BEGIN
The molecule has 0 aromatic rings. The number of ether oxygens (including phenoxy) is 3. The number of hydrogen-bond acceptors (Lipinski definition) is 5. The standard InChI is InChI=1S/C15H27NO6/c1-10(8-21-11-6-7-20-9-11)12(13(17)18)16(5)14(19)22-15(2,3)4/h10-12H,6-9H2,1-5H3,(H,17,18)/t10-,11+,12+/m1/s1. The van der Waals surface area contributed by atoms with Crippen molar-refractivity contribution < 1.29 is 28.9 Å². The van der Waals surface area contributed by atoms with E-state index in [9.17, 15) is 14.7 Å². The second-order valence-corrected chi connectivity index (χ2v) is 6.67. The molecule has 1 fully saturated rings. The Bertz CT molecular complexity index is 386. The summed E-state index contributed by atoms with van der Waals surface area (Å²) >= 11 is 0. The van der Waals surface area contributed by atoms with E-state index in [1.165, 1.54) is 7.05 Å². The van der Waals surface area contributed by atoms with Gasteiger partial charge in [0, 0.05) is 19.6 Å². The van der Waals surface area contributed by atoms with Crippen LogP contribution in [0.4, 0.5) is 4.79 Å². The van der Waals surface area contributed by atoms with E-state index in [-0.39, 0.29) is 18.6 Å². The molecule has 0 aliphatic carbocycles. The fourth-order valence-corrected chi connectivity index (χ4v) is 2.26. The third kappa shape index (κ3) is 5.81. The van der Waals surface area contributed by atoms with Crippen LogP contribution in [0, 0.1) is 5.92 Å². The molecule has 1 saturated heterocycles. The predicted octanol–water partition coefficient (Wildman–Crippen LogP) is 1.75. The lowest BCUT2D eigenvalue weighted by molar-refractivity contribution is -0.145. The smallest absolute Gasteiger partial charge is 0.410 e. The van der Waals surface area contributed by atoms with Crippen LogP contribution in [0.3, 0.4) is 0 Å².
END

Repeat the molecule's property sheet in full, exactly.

The molecule has 0 aromatic rings. The number of ether oxygens (including phenoxy) is 3. The number of hydrogen-bond acceptors (Lipinski definition) is 5. The standard InChI is InChI=1S/C15H27NO6/c1-10(8-21-11-6-7-20-9-11)12(13(17)18)16(5)14(19)22-15(2,3)4/h10-12H,6-9H2,1-5H3,(H,17,18)/t10-,11+,12+/m1/s1. The van der Waals surface area contributed by atoms with Crippen molar-refractivity contribution < 1.29 is 28.9 Å². The van der Waals surface area contributed by atoms with E-state index in [9.17, 15) is 14.7 Å². The second-order valence-corrected chi connectivity index (χ2v) is 6.67. The molecule has 1 fully saturated rings. The Bertz CT molecular complexity index is 386. The summed E-state index contributed by atoms with van der Waals surface area (Å²) >= 11 is 0. The van der Waals surface area contributed by atoms with E-state index in [1.165, 1.54) is 7.05 Å². The van der Waals surface area contributed by atoms with Gasteiger partial charge in [0, 0.05) is 19.6 Å². The van der Waals surface area contributed by atoms with Crippen LogP contribution in [0.4, 0.5) is 4.79 Å². The van der Waals surface area contributed by atoms with E-state index in [-0.39, 0.29) is 18.6 Å². The molecule has 0 aliphatic carbocycles. The fourth-order valence-corrected chi connectivity index (χ4v) is 2.26. The third kappa shape index (κ3) is 5.81. The van der Waals surface area contributed by atoms with Crippen LogP contribution in [0, 0.1) is 5.92 Å². The molecule has 1 saturated heterocycles. The predicted octanol–water partition coefficient (Wildman–Crippen LogP) is 1.75. The lowest BCUT2D eigenvalue weighted by molar-refractivity contribution is -0.145. The smallest absolute Gasteiger partial charge is 0.410 e. The van der Waals surface area contributed by atoms with Crippen LogP contribution in [0.3, 0.4) is 0 Å².